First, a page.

1 year ago

DT FEB 2021 Online

  • Text
  • Bikes
  • Rider
  • Triumph
  • Dakar
  • Husqvarna
  • Yamaha
  • Riders
  • Cape
  • Racing
  • Enduro

But they also paid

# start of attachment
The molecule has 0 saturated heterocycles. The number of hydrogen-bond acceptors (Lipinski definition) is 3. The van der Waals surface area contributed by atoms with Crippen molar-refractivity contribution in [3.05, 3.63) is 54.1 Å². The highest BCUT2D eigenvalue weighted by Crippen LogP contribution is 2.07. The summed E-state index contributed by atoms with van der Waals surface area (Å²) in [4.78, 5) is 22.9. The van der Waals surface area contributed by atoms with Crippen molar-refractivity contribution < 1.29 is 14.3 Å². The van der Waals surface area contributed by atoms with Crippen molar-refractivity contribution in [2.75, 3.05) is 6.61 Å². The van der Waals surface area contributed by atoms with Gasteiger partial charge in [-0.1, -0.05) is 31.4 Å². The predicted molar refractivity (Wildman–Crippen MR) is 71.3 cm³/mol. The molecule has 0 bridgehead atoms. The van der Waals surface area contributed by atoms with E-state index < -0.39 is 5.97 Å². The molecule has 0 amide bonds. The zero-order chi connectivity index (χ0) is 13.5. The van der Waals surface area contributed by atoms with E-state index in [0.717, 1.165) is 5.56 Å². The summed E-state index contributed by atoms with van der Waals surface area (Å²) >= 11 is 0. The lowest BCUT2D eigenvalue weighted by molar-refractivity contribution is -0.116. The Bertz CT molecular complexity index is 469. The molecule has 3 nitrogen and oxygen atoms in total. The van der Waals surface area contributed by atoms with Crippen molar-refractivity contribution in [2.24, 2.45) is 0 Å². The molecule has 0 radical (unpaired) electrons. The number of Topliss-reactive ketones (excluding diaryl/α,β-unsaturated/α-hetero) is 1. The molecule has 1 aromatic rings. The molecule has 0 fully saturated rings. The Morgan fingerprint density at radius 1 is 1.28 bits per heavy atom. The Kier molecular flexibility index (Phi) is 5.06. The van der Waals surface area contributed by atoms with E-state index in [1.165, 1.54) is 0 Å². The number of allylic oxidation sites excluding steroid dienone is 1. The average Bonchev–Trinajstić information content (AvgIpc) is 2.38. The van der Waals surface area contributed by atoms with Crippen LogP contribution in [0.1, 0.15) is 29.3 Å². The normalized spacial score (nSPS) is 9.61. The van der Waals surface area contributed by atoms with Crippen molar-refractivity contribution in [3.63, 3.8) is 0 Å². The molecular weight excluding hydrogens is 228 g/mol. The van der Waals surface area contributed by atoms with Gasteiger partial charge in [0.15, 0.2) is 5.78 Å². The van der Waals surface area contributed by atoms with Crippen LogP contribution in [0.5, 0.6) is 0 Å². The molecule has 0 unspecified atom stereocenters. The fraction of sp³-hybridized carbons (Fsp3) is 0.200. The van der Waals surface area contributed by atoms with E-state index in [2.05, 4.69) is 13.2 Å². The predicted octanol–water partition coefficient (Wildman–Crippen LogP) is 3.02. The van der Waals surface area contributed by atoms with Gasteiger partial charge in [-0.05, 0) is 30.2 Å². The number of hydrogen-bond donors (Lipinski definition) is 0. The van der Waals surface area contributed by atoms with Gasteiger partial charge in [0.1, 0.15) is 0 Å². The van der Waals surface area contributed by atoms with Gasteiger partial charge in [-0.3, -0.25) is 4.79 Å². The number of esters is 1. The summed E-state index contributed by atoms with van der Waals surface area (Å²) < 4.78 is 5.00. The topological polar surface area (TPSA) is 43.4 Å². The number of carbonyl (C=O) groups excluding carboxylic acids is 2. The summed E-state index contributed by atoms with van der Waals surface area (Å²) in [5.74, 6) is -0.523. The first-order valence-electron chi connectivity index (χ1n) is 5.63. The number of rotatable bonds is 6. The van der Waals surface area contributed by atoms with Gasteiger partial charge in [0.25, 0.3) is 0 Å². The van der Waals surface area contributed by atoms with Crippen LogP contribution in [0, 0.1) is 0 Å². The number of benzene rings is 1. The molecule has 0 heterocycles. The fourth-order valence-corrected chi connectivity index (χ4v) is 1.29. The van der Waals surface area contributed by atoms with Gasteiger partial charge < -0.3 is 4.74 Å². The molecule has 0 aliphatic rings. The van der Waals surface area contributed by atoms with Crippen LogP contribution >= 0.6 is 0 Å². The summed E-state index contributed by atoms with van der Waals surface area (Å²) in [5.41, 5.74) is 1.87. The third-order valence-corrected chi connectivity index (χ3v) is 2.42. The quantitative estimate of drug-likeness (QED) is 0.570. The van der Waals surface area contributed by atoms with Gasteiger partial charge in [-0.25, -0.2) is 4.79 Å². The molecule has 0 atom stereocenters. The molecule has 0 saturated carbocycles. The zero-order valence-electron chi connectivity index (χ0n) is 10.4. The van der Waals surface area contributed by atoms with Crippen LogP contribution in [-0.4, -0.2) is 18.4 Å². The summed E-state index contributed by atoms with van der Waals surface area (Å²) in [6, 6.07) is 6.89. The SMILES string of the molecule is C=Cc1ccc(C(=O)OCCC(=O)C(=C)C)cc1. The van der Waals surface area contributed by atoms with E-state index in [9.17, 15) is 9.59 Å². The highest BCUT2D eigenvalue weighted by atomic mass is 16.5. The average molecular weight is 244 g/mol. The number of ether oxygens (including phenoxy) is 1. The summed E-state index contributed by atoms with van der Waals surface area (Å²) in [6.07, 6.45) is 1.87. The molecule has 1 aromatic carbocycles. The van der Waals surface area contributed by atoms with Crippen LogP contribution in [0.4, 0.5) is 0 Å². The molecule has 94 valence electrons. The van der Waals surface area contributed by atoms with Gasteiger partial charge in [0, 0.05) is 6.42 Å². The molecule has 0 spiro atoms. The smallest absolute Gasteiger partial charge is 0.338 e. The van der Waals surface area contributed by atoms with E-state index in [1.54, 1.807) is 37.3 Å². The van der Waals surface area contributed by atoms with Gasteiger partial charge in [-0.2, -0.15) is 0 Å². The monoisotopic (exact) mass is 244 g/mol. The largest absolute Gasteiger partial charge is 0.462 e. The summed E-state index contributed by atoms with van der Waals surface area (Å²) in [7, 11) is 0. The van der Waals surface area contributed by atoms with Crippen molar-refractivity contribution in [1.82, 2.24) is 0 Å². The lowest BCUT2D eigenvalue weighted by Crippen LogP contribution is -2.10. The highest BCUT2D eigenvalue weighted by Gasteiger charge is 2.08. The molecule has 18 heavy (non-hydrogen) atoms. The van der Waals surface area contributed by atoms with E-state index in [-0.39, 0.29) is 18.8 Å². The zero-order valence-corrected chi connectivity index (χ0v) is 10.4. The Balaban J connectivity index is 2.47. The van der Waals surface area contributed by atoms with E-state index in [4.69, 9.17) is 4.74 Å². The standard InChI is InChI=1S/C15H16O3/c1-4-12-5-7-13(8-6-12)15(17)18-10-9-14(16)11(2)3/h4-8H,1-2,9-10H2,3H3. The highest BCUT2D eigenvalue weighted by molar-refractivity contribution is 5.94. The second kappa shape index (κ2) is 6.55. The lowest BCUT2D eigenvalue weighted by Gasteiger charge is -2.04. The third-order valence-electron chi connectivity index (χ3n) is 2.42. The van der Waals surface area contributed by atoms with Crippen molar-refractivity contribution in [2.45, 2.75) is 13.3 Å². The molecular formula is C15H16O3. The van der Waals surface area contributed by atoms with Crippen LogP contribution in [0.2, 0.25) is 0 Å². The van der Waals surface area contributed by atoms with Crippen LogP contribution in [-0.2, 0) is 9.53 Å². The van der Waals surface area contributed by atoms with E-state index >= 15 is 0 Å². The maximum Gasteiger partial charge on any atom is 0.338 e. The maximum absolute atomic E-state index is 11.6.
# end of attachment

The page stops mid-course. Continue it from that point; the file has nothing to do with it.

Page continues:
But they also paid attention to ergonomics, styling suspension – and of course – electronics. There are six rider modes on the Rally Pro and on our test, we spent most time in Off-road, with dialled down TC and ABS. Hardcore riders can enjoy Off-road Pro, which removes all the safety nets. Turn off the ignition and the bike reverts to base settings. The adventure market loves gadgets, and the Tiger come with an impressive level of equipment. You get multiple modes, heated grips, cruise control, cornering ABS and traction control and big TFT instruments. heated seats, quickshifter, Bluetooth, tyre pressure monitoring, centre stand and fog lights… The bike is comfortable and well laid out with every control falling easily to hand and an electronics control that does not require days to figure out. It has a marvelous TFT display. the windscreen is adjustable with one hand from the saddle and does a nice job of deflecting the worst of the air without buffeting. Sitting or standing up, the bike is really comfy for riders of all sizes. The frame looks similar to the old 800’s, but the rear subframe is now a bolt-on item in ally with separate bolt-on pillion footrest hangers, reducing the risk of an expensive frame swap in the event of a light spill – just replace the subframe or footrest hangers. Our Photog accidentally dropped the bike while shuffling it for a photograph (Happens sometimes) and the crash bars took the brunt with only a few small scuff marks as evidence (Sorry Triumph!) At 20 litres, the tank is marginally bigger than the old one, too and the airbox design allows an air filter change without removing the tank which was a real pain. Most of us agree that the Triumph 900 is the most balanced of the bikes in this feature. It is so comfortable, quick sharp and nimble on the road and – well just as good in the dirt. Spot the Dam under the lawn. Our Riders share their thoughts: Donovan Fourie: Yamaha Tenere 700: When we fetched this motorcycle from Linex Yamaha, we asked Gareth – da man dere – to comment on the lack of traction control, rider modes, quickshifter, TFT dash, Playstation consol and other forms of electronic brilliance we now consider essential in our cushy motorcycling lives. “It’s like an old XT,” he shrugged with a wry smile. ”It’s simple, and it will do the job.” Dammit! I hate it when industry people have witty retorts to us journalists’ cunning interrogation! Such cheek! He’s right. The T7 (the name given to its original concept bike and a name that has stuck because it’s far easier than saying Ten-uh-rey-Sev-en-hun-dred) is lighter than its contemporaries, has better suspension, a sublime (even if comparatively underpowered) motor with a fulfilling growl and a quality that Yamaha has spent decades achieving. If I were tasked with riding into the Great Unknown, equipped with nothing but my wits and a motorcycle, it would be a T7. I’d take a bunch of tubes and 19-inch Allen key with me, mind you… Triumph Tiger 900: The Triumph brand has accomplished some sort of strange affable effect on people – people of different brand orientations will wage a full-on social media war against one another with each vying for their own brand’s credibility while conveying blood-curdling discontent for the opposition’s. That’s until you mention Triumph. “Ja, no, actually, Triumphs are pretty good too,” exclaim all parties before reloading their weapons of retort to unleash hell on that other brand. There is nothing to dislike about Triumph because they produce motorcycles that are thoroughly un-dislikeable. You know the 900 will be good because it’s better than the Tiger 800, and if that were in this test, we would have loved that. BMW F850GS Adventure: The 850 is BMW doing what BMW do best – building capable, intelligent, understated motorcycles that you, the reader – despite our scribes perhaps suggesting otherwise – are most likely going to buy. We can’t really knock it for anything in particular – it doesn’t vibrate, it’s perfectly comfortable, everything works with German efficiency, and it has never killed orphans – at the same time, it isn’t the best at anything. Personally, I like the dapper looks where there have been some clear attempts at styling beyond “make it look like a rally bike”. The 850 GSA will not blow your socks off, but it will get you where you’re going, both in terms of the journey and life in general, where the sock blowers possibly may not. KTM 790 Adventure R: Where the BMW comes across all adult and mature, the KTM really is a ridiculous toy. It is smaller than its peers, it’s lighter and yet wallops with very much the same punch. The KTM will go as fast as anything mid-range, but without the rider feeling as though they have a massive chunk of metal beneath them that might freight-train off uncontrollably without notice. It shoves confidence in the rider’s corner, tempting them to attempt feats that may not have been considered on other machines, making manoeuvres that would otherwise be resigned to dreamland a reality. Or hopefully a reality. It’s a motorcycle for grown-up children. If you’re the sort of person that laughs at jokes and then immediately thinks: “I’m going to hell for this,” may we interest you in a KTM? SWM Superdual 650: In a test of the elite, what the hell is this thing doing here? How very dare it! One cylinder? Nearly half the horsepower? A dash that looks like an old Casio? Absolutely no creature comforts? The absolute nerve of these people. Except that it costs R97,000. Fine, but you pay less you get less, right? Except that the SWM is rather good. It will not win any drag races, no beauty contests and no science fairs, but it has a spark that leaves the rider giggling. A well-executed thumper is has a magic all on its own, especially when twinned with a chassis that’s the lightest of the group and yet features everything the off-road junkie could want. Did we mention that it’s currently only R97,000?